Suicide, the 4th leading cause of death in the 15-19 age group in south Indian students. Suicide is the third leading cause of death among 15-to-24-year old’s and the second leading cause of death among college students (Arria et al. 2009). What are we doing here? How can education be related to such statistics? Moreover, how can we accept this?

Well I refuse to. Even if we see the above cases as extremes, we are as a society actively pushing our kids into enormous amounts of debt[1], high pressure environment and a situation with one of the highest chances of alcohol and drug abuse (Cheung et al.). Why are we risking so much?

We are caught in the rat race of believing: Get good education → Get a good job → Live a happy life. Well, that might have been true at some point but it’s not anymore.

I studied in 3 countries and finished my Master’s degree just a week ago. I remember the times I got my degrees. Future grads, I hate to break it to you. You will feel nothing. I was about as happy as a circus lion would be after jumping on a ball and trying to balance, probably thinking, “Why the fuck am I balancing on a ball instead of chasing a zebra?”. In all the countries I have been to, all the students I have talked to, I found one thing in common. Everyone involved in education was upset. Students were upset about the system making them into photo copy machines and there was no learning, only memorizing. Researchers were upset about the fact that they had to teach and teachers about the fact that they had to produce research. Don’t get me wrong, there were some amazing teachers who shaped me into the person I am now. But that was in spite of the system, not because of it. We are guilty, guilty of killing individuality and creativity. How did we come to this? How is education doing the exact opposite of what it is supposed to do?

I believe that the flaw lies in the centralized, structured system which focuses on the wrong thing. The fact that one teacher can teach the same syllabus to hundreds of students for over a period 10 years is not only massively flawed but also extremely arrogant. Any classroom you walk into these days is a lecture hall, not a learning environment. We need to change the structure of classes from one person teaching everyone to everyone teaching everyone. What if the students decide what they want to learn ? What if we change the focus from “Getting a Job” to “being happy and healthy”? Finland is a great example of good education. With small working groups, short school days as well as a focus on individuality and creativity they train kids for life, not for a desk job. And here is the best part; almost no homework.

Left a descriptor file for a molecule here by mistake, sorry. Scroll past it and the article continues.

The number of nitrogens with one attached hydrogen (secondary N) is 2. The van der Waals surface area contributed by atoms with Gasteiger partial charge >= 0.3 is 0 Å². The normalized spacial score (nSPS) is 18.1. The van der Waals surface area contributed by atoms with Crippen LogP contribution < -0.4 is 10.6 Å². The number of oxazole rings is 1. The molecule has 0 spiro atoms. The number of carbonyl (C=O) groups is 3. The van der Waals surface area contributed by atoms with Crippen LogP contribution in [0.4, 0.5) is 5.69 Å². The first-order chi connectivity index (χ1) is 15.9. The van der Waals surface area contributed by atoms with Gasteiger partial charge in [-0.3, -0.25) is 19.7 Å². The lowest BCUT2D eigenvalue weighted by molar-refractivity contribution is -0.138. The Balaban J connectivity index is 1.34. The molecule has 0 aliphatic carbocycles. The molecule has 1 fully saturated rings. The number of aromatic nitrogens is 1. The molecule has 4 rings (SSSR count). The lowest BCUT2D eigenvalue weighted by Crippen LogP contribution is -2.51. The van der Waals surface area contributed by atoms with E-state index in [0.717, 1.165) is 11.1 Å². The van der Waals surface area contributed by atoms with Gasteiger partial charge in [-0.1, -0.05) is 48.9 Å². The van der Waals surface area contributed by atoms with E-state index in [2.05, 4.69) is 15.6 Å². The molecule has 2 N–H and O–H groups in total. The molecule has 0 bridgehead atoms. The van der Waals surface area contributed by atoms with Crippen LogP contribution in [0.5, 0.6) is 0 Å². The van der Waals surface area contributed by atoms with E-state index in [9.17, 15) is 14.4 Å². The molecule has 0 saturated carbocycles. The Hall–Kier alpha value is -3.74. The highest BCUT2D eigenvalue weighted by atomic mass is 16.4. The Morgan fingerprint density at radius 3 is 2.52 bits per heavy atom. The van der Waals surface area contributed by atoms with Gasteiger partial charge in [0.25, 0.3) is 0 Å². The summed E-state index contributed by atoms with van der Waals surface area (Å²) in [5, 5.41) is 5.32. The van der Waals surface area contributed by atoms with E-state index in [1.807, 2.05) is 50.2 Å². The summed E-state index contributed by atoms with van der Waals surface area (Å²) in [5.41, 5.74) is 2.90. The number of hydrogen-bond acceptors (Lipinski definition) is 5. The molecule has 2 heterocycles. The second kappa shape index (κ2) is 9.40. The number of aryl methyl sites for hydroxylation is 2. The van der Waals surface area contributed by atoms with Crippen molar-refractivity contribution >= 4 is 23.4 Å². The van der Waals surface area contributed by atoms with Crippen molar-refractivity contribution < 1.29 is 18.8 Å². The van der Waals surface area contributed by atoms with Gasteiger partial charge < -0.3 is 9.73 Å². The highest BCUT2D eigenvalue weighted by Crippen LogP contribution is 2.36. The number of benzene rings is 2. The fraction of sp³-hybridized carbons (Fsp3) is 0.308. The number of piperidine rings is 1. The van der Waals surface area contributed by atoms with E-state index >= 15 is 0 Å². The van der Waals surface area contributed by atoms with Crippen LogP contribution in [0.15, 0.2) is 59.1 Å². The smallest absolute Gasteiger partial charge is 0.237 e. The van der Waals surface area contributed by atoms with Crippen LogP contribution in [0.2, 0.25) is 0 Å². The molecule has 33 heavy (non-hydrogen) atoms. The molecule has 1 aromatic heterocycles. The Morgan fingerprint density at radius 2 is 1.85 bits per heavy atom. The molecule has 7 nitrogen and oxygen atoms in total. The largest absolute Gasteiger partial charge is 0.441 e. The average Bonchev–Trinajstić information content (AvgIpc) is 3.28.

There is a need to introduce life skills like nutrition, health, cooking, finance, money management, public speaking… The list goes on. We as educators, parents and policy makers should catch up. Catch up to the use of technology, positive psychology and the application of knowledge instead of gathering of information. There is no single solution to this problem but through focusing on health and happiness, we can come up with creative ways to build the future generation to be healthier, happier and excited for work they choose to do.

[1] North America, England, Australia, New Zealand etc. charge ridiculous fees for college education.

– Written by Ashwin Phatak